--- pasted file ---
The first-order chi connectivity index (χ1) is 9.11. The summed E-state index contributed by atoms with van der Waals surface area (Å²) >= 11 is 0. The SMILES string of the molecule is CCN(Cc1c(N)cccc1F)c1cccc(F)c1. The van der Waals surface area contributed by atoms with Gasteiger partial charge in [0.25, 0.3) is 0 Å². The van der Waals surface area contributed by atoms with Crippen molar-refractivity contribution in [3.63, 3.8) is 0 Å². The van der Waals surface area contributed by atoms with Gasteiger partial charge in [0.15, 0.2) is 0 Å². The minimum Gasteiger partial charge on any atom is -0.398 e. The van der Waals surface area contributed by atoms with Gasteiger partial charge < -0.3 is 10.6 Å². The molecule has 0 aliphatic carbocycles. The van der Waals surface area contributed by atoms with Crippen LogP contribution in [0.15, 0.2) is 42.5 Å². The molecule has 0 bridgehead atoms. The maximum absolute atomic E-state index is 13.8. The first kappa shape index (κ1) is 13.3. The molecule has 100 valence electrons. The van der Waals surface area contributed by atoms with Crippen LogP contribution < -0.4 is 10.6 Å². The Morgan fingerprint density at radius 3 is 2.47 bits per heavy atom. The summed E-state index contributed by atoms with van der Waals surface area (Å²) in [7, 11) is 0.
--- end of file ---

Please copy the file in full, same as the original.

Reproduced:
The first-order chi connectivity index (χ1) is 9.11. The summed E-state index contributed by atoms with van der Waals surface area (Å²) >= 11 is 0. The SMILES string of the molecule is CCN(Cc1c(N)cccc1F)c1cccc(F)c1. The van der Waals surface area contributed by atoms with Gasteiger partial charge in [0.25, 0.3) is 0 Å². The van der Waals surface area contributed by atoms with Crippen molar-refractivity contribution in [3.63, 3.8) is 0 Å². The van der Waals surface area contributed by atoms with Gasteiger partial charge in [0.15, 0.2) is 0 Å². The minimum Gasteiger partial charge on any atom is -0.398 e. The van der Waals surface area contributed by atoms with Gasteiger partial charge < -0.3 is 10.6 Å². The molecule has 0 aliphatic carbocycles. The van der Waals surface area contributed by atoms with Crippen LogP contribution in [0.15, 0.2) is 42.5 Å². The molecule has 0 bridgehead atoms. The maximum absolute atomic E-state index is 13.8. The first kappa shape index (κ1) is 13.3. The molecule has 100 valence electrons. The van der Waals surface area contributed by atoms with Crippen LogP contribution < -0.4 is 10.6 Å². The Morgan fingerprint density at radius 3 is 2.47 bits per heavy atom. The summed E-state index contributed by atoms with van der Waals surface area (Å²) in [7, 11) is 0.